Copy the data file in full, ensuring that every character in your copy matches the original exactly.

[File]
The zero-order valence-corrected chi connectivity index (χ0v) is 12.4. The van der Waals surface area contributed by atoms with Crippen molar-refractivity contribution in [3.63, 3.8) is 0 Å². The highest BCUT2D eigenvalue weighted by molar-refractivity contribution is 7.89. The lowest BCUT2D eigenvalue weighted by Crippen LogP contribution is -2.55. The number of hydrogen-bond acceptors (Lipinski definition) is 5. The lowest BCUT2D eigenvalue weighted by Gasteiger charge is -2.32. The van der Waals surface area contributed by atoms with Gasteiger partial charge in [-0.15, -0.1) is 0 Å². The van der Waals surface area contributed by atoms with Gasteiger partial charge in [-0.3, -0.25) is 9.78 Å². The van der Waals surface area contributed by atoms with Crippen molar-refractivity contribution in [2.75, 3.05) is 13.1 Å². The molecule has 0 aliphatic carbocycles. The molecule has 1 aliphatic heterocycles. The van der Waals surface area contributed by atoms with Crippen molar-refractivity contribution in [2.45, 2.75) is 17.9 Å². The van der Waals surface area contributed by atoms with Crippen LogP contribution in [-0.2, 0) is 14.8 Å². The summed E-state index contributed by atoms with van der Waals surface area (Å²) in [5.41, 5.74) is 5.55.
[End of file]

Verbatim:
The zero-order valence-corrected chi connectivity index (χ0v) is 12.4. The van der Waals surface area contributed by atoms with Crippen molar-refractivity contribution in [3.63, 3.8) is 0 Å². The highest BCUT2D eigenvalue weighted by molar-refractivity contribution is 7.89. The lowest BCUT2D eigenvalue weighted by Crippen LogP contribution is -2.55. The number of hydrogen-bond acceptors (Lipinski definition) is 5. The lowest BCUT2D eigenvalue weighted by Gasteiger charge is -2.32. The van der Waals surface area contributed by atoms with Gasteiger partial charge in [-0.15, -0.1) is 0 Å². The van der Waals surface area contributed by atoms with Gasteiger partial charge in [-0.3, -0.25) is 9.78 Å². The van der Waals surface area contributed by atoms with Crippen molar-refractivity contribution in [2.75, 3.05) is 13.1 Å². The molecule has 0 aliphatic carbocycles. The molecule has 1 aliphatic heterocycles. The van der Waals surface area contributed by atoms with Crippen molar-refractivity contribution in [2.45, 2.75) is 17.9 Å². The van der Waals surface area contributed by atoms with Crippen LogP contribution in [-0.2, 0) is 14.8 Å². The summed E-state index contributed by atoms with van der Waals surface area (Å²) in [5.41, 5.74) is 5.55.